UK retailer Sainsbury's has returned its 'Good Chicken Award' to welfarist charity Compassion in World Farming [CIWF].
The supermarket was given the award in 2010 after making a public commitment to provide their chickens with more space, natural light and enrichment and to introduce a more robust, slower growing breed of bird.
But according to CIWF, while company commitments should be met within five years under its Good Farm Animal Welfare Awards criteria, less than 20 percent of Sainsbury's fresh chicken is currently higher welfare.
Sean Gifford, CIWF's Head of Public Campaigns, said: "After eight years, we’ve had to call time on this situation. By going back on its word, Sainsbury's is consigning millions of animals to a life of misery in overcrowded sheds, where the chickens are selectively bred to grow so big, so fast, that many struggle to walk, and some develop serious heart conditions."
According to CIWF, despite Sainsbury's position, chicken welfare is 'still very much on the corporate agenda', with more than 80 companies in the US making commitments to improve the lives of meat chickens by 2024.
Dr Tracey Jones, CIWF's Director of Food Business, said: "It's extremely disappointing to see Sainsbury’s backtrack on its higher welfare commitments when other companies, like M&S, are committing to advance their chicken standards even further.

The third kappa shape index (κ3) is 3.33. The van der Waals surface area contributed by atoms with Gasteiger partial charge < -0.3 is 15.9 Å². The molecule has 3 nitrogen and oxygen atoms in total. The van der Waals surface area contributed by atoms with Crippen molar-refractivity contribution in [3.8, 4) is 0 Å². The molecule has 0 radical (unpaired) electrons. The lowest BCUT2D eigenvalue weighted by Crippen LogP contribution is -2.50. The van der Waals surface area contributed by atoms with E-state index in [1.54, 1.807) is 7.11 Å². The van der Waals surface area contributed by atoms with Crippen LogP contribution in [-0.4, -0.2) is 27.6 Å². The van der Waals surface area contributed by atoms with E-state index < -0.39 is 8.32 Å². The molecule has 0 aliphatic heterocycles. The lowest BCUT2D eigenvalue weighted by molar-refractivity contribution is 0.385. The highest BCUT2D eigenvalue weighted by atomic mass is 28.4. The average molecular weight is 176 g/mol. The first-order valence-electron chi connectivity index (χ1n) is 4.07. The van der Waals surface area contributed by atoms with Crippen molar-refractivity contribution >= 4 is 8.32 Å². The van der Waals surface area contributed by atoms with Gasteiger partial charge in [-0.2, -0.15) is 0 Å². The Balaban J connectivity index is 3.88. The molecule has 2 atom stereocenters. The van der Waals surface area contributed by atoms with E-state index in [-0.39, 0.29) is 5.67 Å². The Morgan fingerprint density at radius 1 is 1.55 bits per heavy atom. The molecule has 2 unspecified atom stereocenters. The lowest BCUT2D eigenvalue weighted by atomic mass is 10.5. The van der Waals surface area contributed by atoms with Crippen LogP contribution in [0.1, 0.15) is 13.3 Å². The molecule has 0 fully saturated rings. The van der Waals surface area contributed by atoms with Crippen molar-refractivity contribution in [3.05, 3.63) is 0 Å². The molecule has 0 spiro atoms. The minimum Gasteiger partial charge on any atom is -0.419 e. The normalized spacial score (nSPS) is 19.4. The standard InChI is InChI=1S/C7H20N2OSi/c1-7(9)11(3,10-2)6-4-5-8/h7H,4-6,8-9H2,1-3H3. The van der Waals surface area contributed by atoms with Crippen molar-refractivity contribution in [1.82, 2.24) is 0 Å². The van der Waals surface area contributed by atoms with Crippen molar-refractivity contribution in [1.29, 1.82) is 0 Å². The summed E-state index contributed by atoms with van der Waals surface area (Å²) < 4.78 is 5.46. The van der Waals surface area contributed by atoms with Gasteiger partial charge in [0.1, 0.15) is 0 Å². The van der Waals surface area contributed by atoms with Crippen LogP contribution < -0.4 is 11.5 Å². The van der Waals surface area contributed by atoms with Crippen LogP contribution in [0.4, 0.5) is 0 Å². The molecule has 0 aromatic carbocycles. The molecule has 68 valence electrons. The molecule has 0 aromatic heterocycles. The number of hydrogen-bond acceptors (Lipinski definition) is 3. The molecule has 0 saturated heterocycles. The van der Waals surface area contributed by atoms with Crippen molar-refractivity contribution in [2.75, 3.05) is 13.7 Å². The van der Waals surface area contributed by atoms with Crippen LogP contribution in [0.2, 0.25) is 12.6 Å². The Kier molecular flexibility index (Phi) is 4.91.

"We expect a leading UK retailer like Sainsbury’s who 'knows that animal health and welfare matters' to its customers to be at the forefront of the growing movement for higher welfare chicken.
"By not delivering on its welfare commitments – and in fact by completely withdrawing from them – Sainsbury’s is falling behind the curve and not only letting the chickens and its customers down but itself down too."
A Sainsbury's spokesperson said the supermarket is 'committed to high standards of animal welfare'.
They added: "It is what our customers expect from us, and it is why we are the UK’s biggest retailer of RSPCA Assured products and the world’s biggest retailer of MSC certified products.
"While we share Compassion in World Farming's commitment to improving animal welfare practices, we have been clear to them we believe a different approach is more effective.
"The way we work with our farmers is different, and has been for years. We’ve created a cycle of measuring, managing and continuously improving the health and welfare of our animals, and we believe the results speak for themselves."
CIWF is calling on its supporters to sign an open letter to Sainsbury’s. You canfind out more here